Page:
As we discussed in Lesson 7, Economics is not math, as commonly misperceived. It is the study of people, primarily the behavioral patterns of people in the face of limited resources. Those patterns are governed by several instincts, as summarized in Lesson 15. This lesson attempts to explain how Economics is not just Psychology but also Biology; and that the Free Market is a biological system.
Dr. Bruce Lipton is a cell biologist and a genius.* One of his teachings is the redundancy of life, (based on the theory of Fractal Geometry.) That means that at each level of organization, living things tend to get the same ideas and follow the same patterns. The cell, for example, has a circulatory system called cytoplasmic streaming whereby it circulates nutrients around the cell. It also has its own nervous system (the membrane), reproductive system (the nucleus), respiratory system, digestive system, defense department, maintenance department and waste removal.
Over time, our cells developed specialties and organized into communities. Ultimately, they organized into creatures like you and me, using the same blueprints and same parts for each system. Your immune cells, for example, are soldier cells. They are heavily armed with chemical weapons and highly organized for rapid-response combat with an invading virus or bacteria.
Over time, people have also specialized and formed communities, and we are following the same patterns that cells did. We have a circulatory system of highways and trucks. We have wired up a nervous system, first with switch boards and telephone wire; now with cables, computers, cameras and satellites. We have formed armies and farms and dumps. People are gradually forming most of the systems that our bodies and cells already have, and we are organizing into a higher, living being.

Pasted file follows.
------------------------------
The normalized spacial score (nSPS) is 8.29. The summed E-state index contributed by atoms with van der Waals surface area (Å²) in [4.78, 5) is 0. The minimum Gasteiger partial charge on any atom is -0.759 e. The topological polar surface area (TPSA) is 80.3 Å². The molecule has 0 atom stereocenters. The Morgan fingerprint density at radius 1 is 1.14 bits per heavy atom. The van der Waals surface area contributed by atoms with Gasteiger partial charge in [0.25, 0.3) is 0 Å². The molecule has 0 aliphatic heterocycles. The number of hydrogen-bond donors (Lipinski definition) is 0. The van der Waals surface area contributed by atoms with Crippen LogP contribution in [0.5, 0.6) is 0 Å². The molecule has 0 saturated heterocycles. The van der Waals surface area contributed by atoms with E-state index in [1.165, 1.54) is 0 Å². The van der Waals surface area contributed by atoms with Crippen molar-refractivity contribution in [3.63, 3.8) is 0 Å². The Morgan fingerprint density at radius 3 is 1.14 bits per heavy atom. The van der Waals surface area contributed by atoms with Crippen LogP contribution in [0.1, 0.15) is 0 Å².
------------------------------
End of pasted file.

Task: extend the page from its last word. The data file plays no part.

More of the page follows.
The organs in your body that get the most blood are your lungs. Half of your heart is dedicated to pumping blood through them. Your lungs contain thousands of miles of blood vessels with one job: carry oxygen from a half billion tiny air sacs called alveoli.** The problem is that a half billion air sacs are not perfectly, equally ventilated. Some are up high in your chest, where the oxygen is rich. Some might be in an area where the bronchioles did not develop properly, or were damaged by smoke, or are plugged up with mucous. It’s a problem because if you deliver too much blood to the wrong area, it comes back to the heart without enough oxygen. The amount of blood flow (Q) to any part of your lung has to match the amount of air ventilation (V) to that area. Your giant community of vessels has developed an elegantly simple system of doing that. Each tiny arteriole simply constricts when it senses that oxygen is low and dilates when oxygen is high.
During the Iraq war, NBC reporter David Bloom sat in a tank for so long that a clot formed in his leg. A piece broke off and sailed downstream until it lodged in an artery in his lung. Because of that, he suffered a “VQ mismatch.” Too much of his blood was diverted from areas of good ventilation to other lung areas, and the total amount of oxygen returning to his heart was too low for him to live. He died quickly.
We people have also organized a system for labor and resources that matches distribution with need. Just like the pulmonary vasculature, it is not regulated centrally, but instead regulated by the greedy and charitable instincts of individuals. And just like David Bloom’s clot, when we interfere with this system with schemes such as stimulus packages, price controls, subsidies, and other forms of artificial redistribution; then the community starts to die, just like Cuba, the Soviet Union and Urban America. And just like China, it can be saved by dissolving those clots.
* He is also a California hippie and probably won’t like my referencing him. ** For the nit-pickers, delivering CO2 is the other half of the same job. The pulmonary vasculature has other jobs as well, such as fighting infection.